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Pomerantz AS, Kearney LK, Wray LO, Post EP, McCarthy JF. Mental health services in the medical home in the Department of Veterans Affairs: factors for successful integration. Psychological Services. 2014 Aug 1; 11(3):243-53.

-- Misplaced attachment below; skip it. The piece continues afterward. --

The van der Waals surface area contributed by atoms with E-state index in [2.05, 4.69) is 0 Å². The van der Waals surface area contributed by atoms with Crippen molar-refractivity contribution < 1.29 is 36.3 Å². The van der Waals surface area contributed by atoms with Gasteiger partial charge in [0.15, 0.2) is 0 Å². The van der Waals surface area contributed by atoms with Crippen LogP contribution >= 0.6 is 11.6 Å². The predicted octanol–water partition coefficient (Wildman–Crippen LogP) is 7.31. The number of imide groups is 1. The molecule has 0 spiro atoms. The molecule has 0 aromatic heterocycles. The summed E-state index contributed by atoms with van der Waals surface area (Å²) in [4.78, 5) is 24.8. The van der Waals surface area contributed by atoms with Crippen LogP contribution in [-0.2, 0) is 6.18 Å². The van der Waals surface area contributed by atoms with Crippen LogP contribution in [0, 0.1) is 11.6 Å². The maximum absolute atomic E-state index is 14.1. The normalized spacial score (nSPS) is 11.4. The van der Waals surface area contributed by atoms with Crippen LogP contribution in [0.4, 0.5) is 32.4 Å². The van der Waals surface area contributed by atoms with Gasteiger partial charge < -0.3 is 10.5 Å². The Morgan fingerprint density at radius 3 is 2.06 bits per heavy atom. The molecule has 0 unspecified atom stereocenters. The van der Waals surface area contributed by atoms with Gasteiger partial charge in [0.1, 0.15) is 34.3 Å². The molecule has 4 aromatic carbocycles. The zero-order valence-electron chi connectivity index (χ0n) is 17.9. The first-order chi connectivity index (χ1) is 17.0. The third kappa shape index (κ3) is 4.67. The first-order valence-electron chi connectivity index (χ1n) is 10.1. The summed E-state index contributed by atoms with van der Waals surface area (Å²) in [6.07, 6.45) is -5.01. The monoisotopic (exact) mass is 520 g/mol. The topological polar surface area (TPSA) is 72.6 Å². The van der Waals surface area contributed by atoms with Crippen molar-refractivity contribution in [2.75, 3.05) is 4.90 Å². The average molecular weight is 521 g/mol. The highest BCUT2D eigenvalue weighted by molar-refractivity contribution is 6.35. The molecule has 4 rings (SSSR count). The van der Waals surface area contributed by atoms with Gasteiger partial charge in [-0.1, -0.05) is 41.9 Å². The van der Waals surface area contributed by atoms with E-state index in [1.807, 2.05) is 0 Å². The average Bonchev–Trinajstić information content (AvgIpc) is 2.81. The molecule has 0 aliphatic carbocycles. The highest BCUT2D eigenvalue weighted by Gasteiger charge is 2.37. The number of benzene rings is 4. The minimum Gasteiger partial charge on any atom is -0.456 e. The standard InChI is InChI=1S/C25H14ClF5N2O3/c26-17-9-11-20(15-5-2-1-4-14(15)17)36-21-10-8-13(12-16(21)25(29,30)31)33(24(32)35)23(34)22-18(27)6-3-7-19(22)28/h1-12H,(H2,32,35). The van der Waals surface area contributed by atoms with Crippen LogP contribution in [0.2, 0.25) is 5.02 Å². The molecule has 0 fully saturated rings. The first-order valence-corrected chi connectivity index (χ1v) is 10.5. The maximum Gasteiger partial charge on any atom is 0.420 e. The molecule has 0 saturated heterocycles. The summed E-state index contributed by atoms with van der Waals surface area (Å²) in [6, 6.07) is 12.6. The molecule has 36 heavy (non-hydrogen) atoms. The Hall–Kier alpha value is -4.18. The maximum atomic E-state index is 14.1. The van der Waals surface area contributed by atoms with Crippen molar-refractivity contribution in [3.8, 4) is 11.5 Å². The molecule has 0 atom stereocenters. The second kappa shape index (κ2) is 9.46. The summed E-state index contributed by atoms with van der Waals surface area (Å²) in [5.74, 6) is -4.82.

Since the early 1990s, primary care has been described as the de facto mental health care system in the United States. Most individuals with mental health concerns present in primary care, but the majority are either not identified or do not receive evidence-based services or guideline concordant care. Despite 20 years of research supporting the integration of mental health services into primary care, the translation of this evidence into real-world settings remains limited. The growing impetus to build comprehensive health care systems that provide care for a defined population has recently spurred interest in providing mental health care within primary care. The Department of Veterans Affairs (VA) began to systematically incorporate psychological and other mental health services into primary care in 2007. National evaluation and local program data reviewed here have demonstrated that the initiative has already improved the identification and treatment of mental health disorders in the primary care population, increased the likelihood of receiving guideline concordant care, and enhanced treatment engagement for patients referred into specialty mental health services. These results provide support for expectations that integrated care enhances access to high-quality mental health care. This article summarizes critical factors for success identified in the VA integrated care rollout. These factors are applicable for other health care organizations that seek to improve mental health services delivery.